A striking example of a tactical spatial mnemonic of black infrastructure is routed and rooted in Colombia. Historically, enslaved Afro-Colombian women used African hair braiding styles and techniques to relay messages. As detailed by Brown (2011), “…to signal that they wanted to escape, women would braid a hairstyle called departes.” Brown’s interviewee, contemporary Afro-Colombian hairdresser Ziomara Asprilla Garcia, explains that the departes style, ‘“…had thick, tight braids, braided closely to the scalp and was tied into buns on the top.” Hair patterns were also designed as maps; where the particular curvature of the braids would represent the roads fugitive slaves would use to escape. Slave owners were largely unaware of the symbolism embedded in these braiding practices which left them unsuspicious of women who attempted to escape captivity.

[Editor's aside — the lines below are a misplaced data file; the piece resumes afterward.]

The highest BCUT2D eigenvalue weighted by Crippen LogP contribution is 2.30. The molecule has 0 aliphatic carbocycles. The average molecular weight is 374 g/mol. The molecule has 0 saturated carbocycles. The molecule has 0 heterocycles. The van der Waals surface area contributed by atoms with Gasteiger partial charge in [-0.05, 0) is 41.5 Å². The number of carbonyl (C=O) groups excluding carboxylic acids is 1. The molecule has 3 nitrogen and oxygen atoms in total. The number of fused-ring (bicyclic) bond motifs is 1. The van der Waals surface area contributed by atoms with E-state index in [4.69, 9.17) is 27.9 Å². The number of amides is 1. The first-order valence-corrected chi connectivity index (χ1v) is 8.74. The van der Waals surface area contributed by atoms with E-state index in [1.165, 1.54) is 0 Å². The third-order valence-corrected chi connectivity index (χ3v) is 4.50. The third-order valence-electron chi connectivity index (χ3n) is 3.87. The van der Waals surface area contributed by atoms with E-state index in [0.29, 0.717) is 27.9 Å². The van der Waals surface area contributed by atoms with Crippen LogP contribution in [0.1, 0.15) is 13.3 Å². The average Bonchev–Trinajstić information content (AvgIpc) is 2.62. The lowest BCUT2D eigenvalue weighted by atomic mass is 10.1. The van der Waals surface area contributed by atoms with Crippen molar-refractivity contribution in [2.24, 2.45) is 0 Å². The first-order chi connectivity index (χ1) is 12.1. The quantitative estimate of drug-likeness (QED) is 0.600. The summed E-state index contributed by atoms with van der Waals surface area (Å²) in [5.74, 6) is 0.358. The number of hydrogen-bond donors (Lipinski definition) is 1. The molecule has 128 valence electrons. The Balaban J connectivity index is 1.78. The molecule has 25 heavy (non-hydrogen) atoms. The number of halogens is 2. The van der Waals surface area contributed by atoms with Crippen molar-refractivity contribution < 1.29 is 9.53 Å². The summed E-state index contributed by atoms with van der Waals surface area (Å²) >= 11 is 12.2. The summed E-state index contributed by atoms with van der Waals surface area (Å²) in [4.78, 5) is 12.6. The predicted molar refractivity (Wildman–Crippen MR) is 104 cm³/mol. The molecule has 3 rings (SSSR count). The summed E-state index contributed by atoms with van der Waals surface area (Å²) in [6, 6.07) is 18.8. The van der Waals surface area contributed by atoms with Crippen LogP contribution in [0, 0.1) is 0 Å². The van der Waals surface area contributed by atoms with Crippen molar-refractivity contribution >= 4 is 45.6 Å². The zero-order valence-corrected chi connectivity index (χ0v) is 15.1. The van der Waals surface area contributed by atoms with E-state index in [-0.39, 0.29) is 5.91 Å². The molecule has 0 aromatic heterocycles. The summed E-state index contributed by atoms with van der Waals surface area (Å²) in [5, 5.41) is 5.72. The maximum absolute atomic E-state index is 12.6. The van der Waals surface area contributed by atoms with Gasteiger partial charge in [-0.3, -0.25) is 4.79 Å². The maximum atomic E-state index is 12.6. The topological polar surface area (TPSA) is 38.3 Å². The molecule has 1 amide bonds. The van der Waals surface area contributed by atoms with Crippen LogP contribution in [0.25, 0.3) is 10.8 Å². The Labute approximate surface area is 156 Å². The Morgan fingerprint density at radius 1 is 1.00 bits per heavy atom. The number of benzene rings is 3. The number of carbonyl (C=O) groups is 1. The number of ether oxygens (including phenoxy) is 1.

The making of maps out of braids is a spatial mnemonic of black infrastructure both in the sense that these hairstyles acted as a memory tool for fugitive slaves en route to freedom, but also in the sense that these braiding practices are still taking and making place in Colombia today. When Black women gather to braid hair, they create important spaces of social reproduction that have been central to memorializing Afro-Colombian identity historically and contemporarily. This place-making practice continually fosters sites that celebrate multiple generations of Black female resistance in Colombia’s post/colonial contexts.
Spatial mnemonics and spatial poetics provide an optic through which black infrastructure and black geographies can be understood as producing space and spatial relationships in critically ‘unknowable’ ways (McKittrick 2006). The (im)possible spatial mnemonics of black infrastructure suggests that as we move forward in multiple directions, theoretically and practically, infrastructure’s ever-expanding roads and roots will continue to push us into exciting new directions- if we are open to being re-routed.